Cutting Mats and Surface Protection in Composite Manufacturing – The What, Where, and Why

First, What Are Composite Materials?

Composites have been around for a long time. Composites can be any material that is made from more than one material, which are joined without being mixed into a single homogeneous material. The advantage of composites is that the finished material displays properties that neither individual material inherently had. Often, they involve opposites, such as a strong, brittle fibre and a lightweight, flexible polymer – which can produce the best of both.

Modern composites are constantly being developed, with new materials that offer highly desirable features as better alternatives to traditional materials such as steel and timber in the making of cars, aeroplanes, ships, wind turbines and all sorts of high-end machinery. Fibre-composites can provide greater strength, fire resistance, lighter weight, corrosion resistance, thermal insulation etc allowing today’s inventors and engineers to build a greener, energy-efficient, durable, safer and resilient world.

In this dynamic landscape of advanced manufacturing, where aerospace, defence, electronics, and automotive innovations thrive, the adoption of modern techniques and materials, such as additive manufacturing and composite materials, pose new challenges. Addressing these challenges is crucial to health & safety, eco-friendliness and achieving new performance levels, especially when working with advanced or novel composites. This article explores the role of worktop surface mats and cutting mats in enhancing efficiency and safety in composite manufacturing.

Challenges Of Composite Materials


The oft-quoted downside is the high cost of the materials, compared vis-à-vis with the traditional ones they replace, like metal, wood or concrete. It is only when the complete project lifetime cost savings and other benefits are factored in that they become financially attractive.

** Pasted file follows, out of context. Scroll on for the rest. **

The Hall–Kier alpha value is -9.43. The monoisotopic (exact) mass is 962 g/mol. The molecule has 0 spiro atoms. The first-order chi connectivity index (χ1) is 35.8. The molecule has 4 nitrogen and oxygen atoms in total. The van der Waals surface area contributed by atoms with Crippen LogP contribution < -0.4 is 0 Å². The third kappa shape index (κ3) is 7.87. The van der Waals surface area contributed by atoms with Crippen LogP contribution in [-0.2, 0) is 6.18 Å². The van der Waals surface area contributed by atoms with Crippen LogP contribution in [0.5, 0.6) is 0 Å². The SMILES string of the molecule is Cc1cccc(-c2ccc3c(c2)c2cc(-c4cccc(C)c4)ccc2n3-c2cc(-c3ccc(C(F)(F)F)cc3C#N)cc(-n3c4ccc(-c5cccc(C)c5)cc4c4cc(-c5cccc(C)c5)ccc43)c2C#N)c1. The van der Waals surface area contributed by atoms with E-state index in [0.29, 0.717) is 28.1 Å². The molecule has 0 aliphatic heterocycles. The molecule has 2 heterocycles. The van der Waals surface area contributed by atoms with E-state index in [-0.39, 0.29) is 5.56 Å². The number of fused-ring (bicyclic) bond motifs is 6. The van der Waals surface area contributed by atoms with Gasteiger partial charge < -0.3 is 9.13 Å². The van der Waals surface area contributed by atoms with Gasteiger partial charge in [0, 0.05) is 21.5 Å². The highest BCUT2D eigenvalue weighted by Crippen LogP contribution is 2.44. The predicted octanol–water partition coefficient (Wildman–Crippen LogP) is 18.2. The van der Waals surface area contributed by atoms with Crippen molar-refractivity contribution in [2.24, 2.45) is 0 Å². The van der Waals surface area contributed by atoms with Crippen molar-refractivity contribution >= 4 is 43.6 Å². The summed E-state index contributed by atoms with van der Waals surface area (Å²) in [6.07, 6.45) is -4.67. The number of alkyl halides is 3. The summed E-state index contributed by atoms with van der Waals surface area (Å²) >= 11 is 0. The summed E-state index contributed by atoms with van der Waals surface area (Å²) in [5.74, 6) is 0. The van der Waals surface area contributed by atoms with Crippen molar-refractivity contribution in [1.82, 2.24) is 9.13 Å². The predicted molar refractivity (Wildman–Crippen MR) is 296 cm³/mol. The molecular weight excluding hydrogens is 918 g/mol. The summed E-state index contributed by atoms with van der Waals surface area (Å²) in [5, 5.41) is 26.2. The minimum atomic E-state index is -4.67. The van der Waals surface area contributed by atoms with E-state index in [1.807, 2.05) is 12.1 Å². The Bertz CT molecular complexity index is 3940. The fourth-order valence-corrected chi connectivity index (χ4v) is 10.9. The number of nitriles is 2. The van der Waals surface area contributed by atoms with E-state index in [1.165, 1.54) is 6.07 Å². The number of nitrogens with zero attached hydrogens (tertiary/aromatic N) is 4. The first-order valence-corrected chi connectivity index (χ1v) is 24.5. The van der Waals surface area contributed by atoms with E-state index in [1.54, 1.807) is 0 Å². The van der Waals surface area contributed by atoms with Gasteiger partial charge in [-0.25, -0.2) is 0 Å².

The material and production expense of composites makes avoiding waste and mistakes a much higher priority than with less advanced materials.

Working with advanced composites requires meticulous attention to avoid dents, scratches, swarf, and debris damage pre-cure. To address these concerns, specialized worktop surface mats, such as anti-static cutting mats are essential for deburring, de-moulding, and trimming in environments like hangars, electronics clean rooms, and factory assembly lines. Rhino offers a range of self-healing cutting mats with a variety of shore hardnesses and other specialist properties.

Labour Skill

Cutting composite fabric and prepreg, and doing the lay-up is a skilled labour-intensive process that requires attention to detail and experience. Finding and retaining highly skilled staff can be a challenge. Composite manufacturing has a long learning curve, so staff and apprentice retention is valuable. Paying attention to their immediate workplace space is a quick win for engagement and efficiency.

Providing the correct tools and a clean, orderly workbench goes a long way towards maximising worker output time. When a worker feels safe and valued, they are empowered for quality workmanship and motivated to go that ‘extra mile’ of discretionary effort.